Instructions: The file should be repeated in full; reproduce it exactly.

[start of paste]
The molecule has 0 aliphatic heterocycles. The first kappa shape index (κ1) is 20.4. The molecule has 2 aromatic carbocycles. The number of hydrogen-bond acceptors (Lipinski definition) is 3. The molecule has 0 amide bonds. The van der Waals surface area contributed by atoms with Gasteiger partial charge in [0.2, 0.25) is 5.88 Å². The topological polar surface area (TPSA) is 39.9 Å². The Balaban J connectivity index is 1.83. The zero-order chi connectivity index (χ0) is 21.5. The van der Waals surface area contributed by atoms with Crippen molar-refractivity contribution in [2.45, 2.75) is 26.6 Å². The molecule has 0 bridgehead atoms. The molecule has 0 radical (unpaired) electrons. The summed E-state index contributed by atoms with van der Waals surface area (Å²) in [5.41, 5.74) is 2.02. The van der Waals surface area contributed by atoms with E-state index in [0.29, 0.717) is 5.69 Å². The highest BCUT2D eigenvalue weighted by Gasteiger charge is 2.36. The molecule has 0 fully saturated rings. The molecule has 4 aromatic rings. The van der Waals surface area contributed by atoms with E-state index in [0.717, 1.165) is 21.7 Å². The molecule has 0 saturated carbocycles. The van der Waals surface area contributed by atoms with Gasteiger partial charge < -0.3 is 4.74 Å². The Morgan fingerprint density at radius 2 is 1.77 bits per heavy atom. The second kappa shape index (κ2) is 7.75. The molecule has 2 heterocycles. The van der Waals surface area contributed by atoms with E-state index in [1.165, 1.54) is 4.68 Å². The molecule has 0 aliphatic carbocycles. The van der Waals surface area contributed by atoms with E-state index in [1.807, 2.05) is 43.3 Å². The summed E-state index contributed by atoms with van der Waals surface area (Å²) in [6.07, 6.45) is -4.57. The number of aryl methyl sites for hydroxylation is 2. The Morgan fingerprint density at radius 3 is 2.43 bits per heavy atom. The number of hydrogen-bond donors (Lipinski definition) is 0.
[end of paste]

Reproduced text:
The molecule has 0 aliphatic heterocycles. The first kappa shape index (κ1) is 20.4. The molecule has 2 aromatic carbocycles. The number of hydrogen-bond acceptors (Lipinski definition) is 3. The molecule has 0 amide bonds. The van der Waals surface area contributed by atoms with Gasteiger partial charge in [0.2, 0.25) is 5.88 Å². The topological polar surface area (TPSA) is 39.9 Å². The Balaban J connectivity index is 1.83. The zero-order chi connectivity index (χ0) is 21.5. The van der Waals surface area contributed by atoms with Crippen molar-refractivity contribution in [2.45, 2.75) is 26.6 Å². The molecule has 0 bridgehead atoms. The molecule has 0 radical (unpaired) electrons. The summed E-state index contributed by atoms with van der Waals surface area (Å²) in [5.41, 5.74) is 2.02. The van der Waals surface area contributed by atoms with E-state index in [0.29, 0.717) is 5.69 Å². The highest BCUT2D eigenvalue weighted by Gasteiger charge is 2.36. The molecule has 0 fully saturated rings. The molecule has 4 aromatic rings. The van der Waals surface area contributed by atoms with E-state index in [0.717, 1.165) is 21.7 Å². The molecule has 0 saturated carbocycles. The van der Waals surface area contributed by atoms with Gasteiger partial charge < -0.3 is 4.74 Å². The Morgan fingerprint density at radius 2 is 1.77 bits per heavy atom. The second kappa shape index (κ2) is 7.75. The molecule has 2 heterocycles. The van der Waals surface area contributed by atoms with E-state index in [1.165, 1.54) is 4.68 Å². The molecule has 0 aliphatic carbocycles. The van der Waals surface area contributed by atoms with E-state index in [1.807, 2.05) is 43.3 Å². The summed E-state index contributed by atoms with van der Waals surface area (Å²) in [6.07, 6.45) is -4.57. The number of aryl methyl sites for hydroxylation is 2. The Morgan fingerprint density at radius 3 is 2.43 bits per heavy atom. The number of hydrogen-bond donors (Lipinski definition) is 0.